Leal, who is both Peterborough’s MPP and the Minister of Agriculture, Food and Rural Affairs, was talking up a new baby formula manufacturing plant at a future-of-farming seminar in Millbrook on Thursday.

Chinese investors are pouring $225 million into the Kingston plant, which will open in 2019 and create 200 manufacturing jobs.

The direct impact on farming is harder to calculate. The plant will use goat milk products from Ontario producers so presumably some new farm jobs will also be created.

Any new formula factory and farm jobs will add to the tally Leal has been promoting relentlessly for the past few years: Agri-food is this province’s largest employment sector with 800,000 jobs.

That total is made up primarily of food manufacturing and processing businesses, everything from frozen pizza makers to breweries and coffee bean roasters.

Interested in a job on a farm? You might not be so lucky.

In contrast to the burgeoning agri-food numbers, Statistics Canada reports that from 2013 to 2017 the number of Canadians working on farms dropped to 330,00, an 11 per cent decline that was the largest among all 16 job sectors StatsCan tracks.

The total area of land being farmed was down by less than one per cent but the number of farm workers fell by nearly seven per cent.

Farm supporters in Ontario hope growing consumer interest in fresh food grown on small local farms will help reverse that trend.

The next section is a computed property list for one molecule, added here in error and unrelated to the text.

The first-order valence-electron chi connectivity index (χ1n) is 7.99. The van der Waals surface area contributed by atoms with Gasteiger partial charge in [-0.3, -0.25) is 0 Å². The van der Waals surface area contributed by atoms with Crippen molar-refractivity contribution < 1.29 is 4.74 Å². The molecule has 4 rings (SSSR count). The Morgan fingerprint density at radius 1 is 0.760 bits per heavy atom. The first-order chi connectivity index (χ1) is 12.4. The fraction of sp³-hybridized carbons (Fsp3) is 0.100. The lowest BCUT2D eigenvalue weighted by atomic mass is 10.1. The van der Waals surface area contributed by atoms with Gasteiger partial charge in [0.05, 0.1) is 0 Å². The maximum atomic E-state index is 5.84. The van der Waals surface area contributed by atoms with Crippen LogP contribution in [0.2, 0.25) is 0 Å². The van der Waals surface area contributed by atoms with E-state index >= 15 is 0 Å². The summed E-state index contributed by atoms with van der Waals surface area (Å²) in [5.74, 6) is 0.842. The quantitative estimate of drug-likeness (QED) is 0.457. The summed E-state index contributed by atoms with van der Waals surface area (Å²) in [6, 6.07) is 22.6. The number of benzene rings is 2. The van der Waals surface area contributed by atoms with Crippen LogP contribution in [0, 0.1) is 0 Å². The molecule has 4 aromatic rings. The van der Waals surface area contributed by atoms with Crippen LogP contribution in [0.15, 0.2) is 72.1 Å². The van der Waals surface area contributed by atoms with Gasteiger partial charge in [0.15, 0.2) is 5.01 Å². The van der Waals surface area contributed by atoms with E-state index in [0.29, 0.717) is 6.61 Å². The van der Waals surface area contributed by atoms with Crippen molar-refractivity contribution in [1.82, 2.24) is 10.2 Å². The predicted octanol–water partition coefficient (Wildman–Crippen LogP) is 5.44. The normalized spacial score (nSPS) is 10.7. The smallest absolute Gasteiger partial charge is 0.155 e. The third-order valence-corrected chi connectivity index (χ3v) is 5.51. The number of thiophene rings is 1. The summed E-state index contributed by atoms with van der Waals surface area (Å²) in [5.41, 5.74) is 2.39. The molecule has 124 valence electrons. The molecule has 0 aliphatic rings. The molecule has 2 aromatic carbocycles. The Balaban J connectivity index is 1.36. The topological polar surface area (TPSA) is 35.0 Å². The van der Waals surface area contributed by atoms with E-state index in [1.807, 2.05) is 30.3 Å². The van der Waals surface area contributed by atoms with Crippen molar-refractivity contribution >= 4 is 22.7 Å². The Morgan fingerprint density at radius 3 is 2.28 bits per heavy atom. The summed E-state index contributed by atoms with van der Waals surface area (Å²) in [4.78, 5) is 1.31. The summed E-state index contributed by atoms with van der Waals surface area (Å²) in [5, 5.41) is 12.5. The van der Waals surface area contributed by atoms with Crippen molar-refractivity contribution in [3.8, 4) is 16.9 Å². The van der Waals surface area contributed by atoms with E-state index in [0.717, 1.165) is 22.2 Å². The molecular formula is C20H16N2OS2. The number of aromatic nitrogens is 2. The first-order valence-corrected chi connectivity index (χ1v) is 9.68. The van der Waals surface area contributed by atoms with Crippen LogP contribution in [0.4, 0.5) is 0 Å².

Farms at Work, the group that organized the seminar Leal attended, lobbies to stop

the rezoning of active farmland in Eastern Ontario for other uses, including housing developments and commercial/industrial development.

But there is a flip side to that argument, something Peterborough County Warden Joe Taylor acknowledged during a speech earlier in the week.

Taylor told the Peterborough Rotary Club freezing commercial and residential development of farmland is generally good long-term policy, but could hurt communities like his home township, Otonabee-South Monaghan.


Is the Liberals’ affordable-housing plan a ‘monstrous failure’?

TVO (John Michael McGrath)/February 2 – ANALYSIS: Social-housing advocates are up in arms about Ontario’s inclusionary-zoning rules. John Michael McGrath explains why they’re angry, and what the government intended

​A somewhat arcane housing regulation is not usually the kind of thing that raises people’s passions to the point that city councillors accuse the province of betrayal and housing advocates accuse the government of undoing its own legislation, but that’s where the Liberal government is currently.

The Liberals passed legislation in 2016 that would allow municipalities to use inclusionary zoning to address the dire affordable-housing shortage many cities face. Effectively, the province gave municipalities the power to require that developers provide units of affordable housing in their condo projects.

But the law is subject to more detailed regulations, which the government finally released for public comment in December (the period for public input closed February 1). And it’s those regulations that have housing advocates so upset.